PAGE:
Vasopressin and terlipressin in adult vasodilatory shock: a systematic review and meta-analysis of nine randomized controlled trials
1 Medical Intensive Care Unit, ABC Medical School (FMABC), Lauro Gomes Avenue 1000, Santo André 09060-650, Brazil
2 Department of Intensive Care Medicine, São Camilo Hospital, Pompeia Avenue 1178, São Paulo 05024-000, Brazil
3 Heart and Lung Institute, Division of Critical Care Medicine, St Paul's Hospital, 1081 Burrard Street, Vancouver, BC V6Z 1Y6, Canada
Critical Care 2012, 16:R154 doi:10.1186/cc11469Published: 14 August 2012
Catecholamines are the most used vasopressors in vasodilatory shock. However, the development of adrenergic hyposensitivity and the subsequent loss of catecholamine pressor activity necessitate the search for other options. Our aim was to evaluate the effects of vasopressin and its analog terlipressin compared with catecholamine infusion alone in vasodilatory shock.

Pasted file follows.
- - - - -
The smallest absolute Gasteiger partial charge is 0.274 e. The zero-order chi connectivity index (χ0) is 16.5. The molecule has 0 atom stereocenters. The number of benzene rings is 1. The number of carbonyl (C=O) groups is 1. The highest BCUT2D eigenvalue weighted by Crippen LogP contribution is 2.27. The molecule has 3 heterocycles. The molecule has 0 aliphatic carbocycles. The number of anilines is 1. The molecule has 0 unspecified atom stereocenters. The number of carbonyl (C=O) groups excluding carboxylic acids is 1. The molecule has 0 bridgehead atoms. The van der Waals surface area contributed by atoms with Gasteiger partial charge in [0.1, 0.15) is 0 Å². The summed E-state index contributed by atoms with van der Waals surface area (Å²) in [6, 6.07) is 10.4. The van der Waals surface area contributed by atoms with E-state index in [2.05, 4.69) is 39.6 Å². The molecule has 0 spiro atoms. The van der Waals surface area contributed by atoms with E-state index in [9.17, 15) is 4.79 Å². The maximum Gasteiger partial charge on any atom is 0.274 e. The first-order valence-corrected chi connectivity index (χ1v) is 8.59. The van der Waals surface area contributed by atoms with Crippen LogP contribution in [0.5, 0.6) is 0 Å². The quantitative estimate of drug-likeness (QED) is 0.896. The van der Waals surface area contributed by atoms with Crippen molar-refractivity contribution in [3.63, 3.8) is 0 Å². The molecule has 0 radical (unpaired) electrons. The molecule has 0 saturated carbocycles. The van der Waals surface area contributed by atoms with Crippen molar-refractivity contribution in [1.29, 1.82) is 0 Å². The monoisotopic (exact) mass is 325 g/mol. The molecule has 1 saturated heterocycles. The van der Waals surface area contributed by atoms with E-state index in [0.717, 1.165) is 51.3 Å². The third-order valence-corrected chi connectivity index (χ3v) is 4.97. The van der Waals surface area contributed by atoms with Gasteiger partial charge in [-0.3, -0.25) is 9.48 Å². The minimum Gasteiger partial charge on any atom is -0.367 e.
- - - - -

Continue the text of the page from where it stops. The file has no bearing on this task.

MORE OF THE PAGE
A systematic review and meta-analysis of publications between 1966 and 2011 was performed. The Medline and CENTRAL databases were searched for studies on vasopressin and terlipressin in critically ill patients. The meta-analysis was limited to randomized controlled trials evaluating the use of vasopressin and/or terlipressin compared with catecholamine in adult patients with vasodilatory shock. The assessed outcomes were: overall survival, changes in the hemodynamic and biochemical variables, a decrease of catecholamine requirements, and adverse events.
Nine trials covering 998 participants were included. A meta-analysis using a fixed-effect model showed a reduction in norepinephrine requirement among patients receiving terlipressin or vasopressin infusion compared with control (standardized mean difference, -1.58 (95% confidence interval, -1.73 to -1.44); P < 0.0001). Overall, vasopressin and terlipressin, as compared with norepinephrine, reduced mortality (relative risk (RR), 0.87 (0.77 to 0.99); P = 0.04). Vasopressin compared with norepinephrine decreased mortality in adult patients (RR, 0.87 (0.76 to 1.00); P = 0.05) and in patients with septic shock (42.5% vs. 49.2%, respectively; RR, 0.87 (0.75 to 1.00); P = 0.05; number needed to treat, 1 to 15). There was no difference in adverse events between the vasopressin and control groups (RR, 0.98 (0.65 to 1.47); P = 0.92).
Vasopressin use in vasodilatory shock is safe, associated with reduced mortality, and facilitates weaning of catecholamines. In patients with septic shock, use of vasopressin compared with norepinephrine may also decrease mortality.